Objective: To determine the effect of electrocardiogram (ECG) screening on the prevention of sudden cardiac arrest and death in young athletes and military members. Data Sources: MEDLINE, Embase, CENTRAL, Web of Science, BIOSIS, Scopus, SPORTDiscus, PEDro, and ClinicalTrials.gov were searched from inception to dates between February 21 and July 29, 2019. Study Selection: Randomized and nonrandomized controlled trials in which preparticipation examination including ECG was the primary intervention used to screen athletes or military members aged ≤40 years. Acceptable control groups were those receiving no screening, usual care, or preparticipation examination without ECG. Three published studies and 1 conference abstract were identified for inclusion. Data Extraction: In all 4 studies, risk of bias was assessed using the Cochrane risk-of-bias tool and was found to be generally high. Two studies had data extracted for random effects meta-analysis, and the remaining study and conference abstract were included in the narrative review. The overall quality of evidence was assessed using the Grading of Recommendations, Assessment, Development and Evaluation approach. Data Synthesis: We included 4 nonrandomized studies (11 689 172 participants), of which all had a high risk of bias. Pooled data from 2 studies (n = 3 869 274; very low-quality evidence) showed an inconclusive 42% relative decrease in risk of sudden cardiac death (relative risk = 0.58; 95% CI = 0.23, 1.45), equating to an absolute risk reduction of 0.0016%. The findings were consistent with a potential 77% relative decreased risk to a 45% relative increased risk in participants screened using ECG. Heterogeneity was found to be high, as measured using I 2 statistic (71%). Data from the remaining study and abstract were similarly inconclusive. Conclusions: Existing evidence for the effect of ECG screening is inconclusive and of very low quality. In our meta-analysis, we observed that screening ECG may result in a considerable benefit or harm to participants. Higher-quality studies are needed to reduce this uncertainty.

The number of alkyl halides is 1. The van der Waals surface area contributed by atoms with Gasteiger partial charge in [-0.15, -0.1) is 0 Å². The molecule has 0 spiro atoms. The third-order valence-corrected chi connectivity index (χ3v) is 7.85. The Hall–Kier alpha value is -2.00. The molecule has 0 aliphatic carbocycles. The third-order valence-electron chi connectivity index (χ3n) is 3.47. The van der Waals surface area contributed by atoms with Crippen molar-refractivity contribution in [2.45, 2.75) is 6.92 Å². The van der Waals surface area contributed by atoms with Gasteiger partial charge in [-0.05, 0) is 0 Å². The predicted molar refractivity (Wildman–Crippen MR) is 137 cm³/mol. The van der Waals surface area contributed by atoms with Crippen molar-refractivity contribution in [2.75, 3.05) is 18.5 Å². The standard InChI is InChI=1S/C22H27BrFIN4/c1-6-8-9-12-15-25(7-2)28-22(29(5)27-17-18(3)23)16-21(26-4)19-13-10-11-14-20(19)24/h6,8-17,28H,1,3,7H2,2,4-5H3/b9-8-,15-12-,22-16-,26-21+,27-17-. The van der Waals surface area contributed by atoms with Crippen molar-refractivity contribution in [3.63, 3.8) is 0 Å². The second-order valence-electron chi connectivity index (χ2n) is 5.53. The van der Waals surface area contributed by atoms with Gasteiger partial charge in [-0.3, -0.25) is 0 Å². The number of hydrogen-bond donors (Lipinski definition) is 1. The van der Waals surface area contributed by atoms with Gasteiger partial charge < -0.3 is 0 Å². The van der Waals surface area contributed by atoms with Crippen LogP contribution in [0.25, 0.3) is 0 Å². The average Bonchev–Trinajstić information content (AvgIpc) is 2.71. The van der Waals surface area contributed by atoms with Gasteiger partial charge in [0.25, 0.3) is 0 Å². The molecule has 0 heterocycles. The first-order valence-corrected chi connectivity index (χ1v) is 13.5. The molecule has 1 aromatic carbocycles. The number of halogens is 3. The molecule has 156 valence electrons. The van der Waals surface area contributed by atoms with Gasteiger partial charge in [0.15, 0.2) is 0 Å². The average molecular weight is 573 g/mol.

Journal of Athletic Training
444 - 451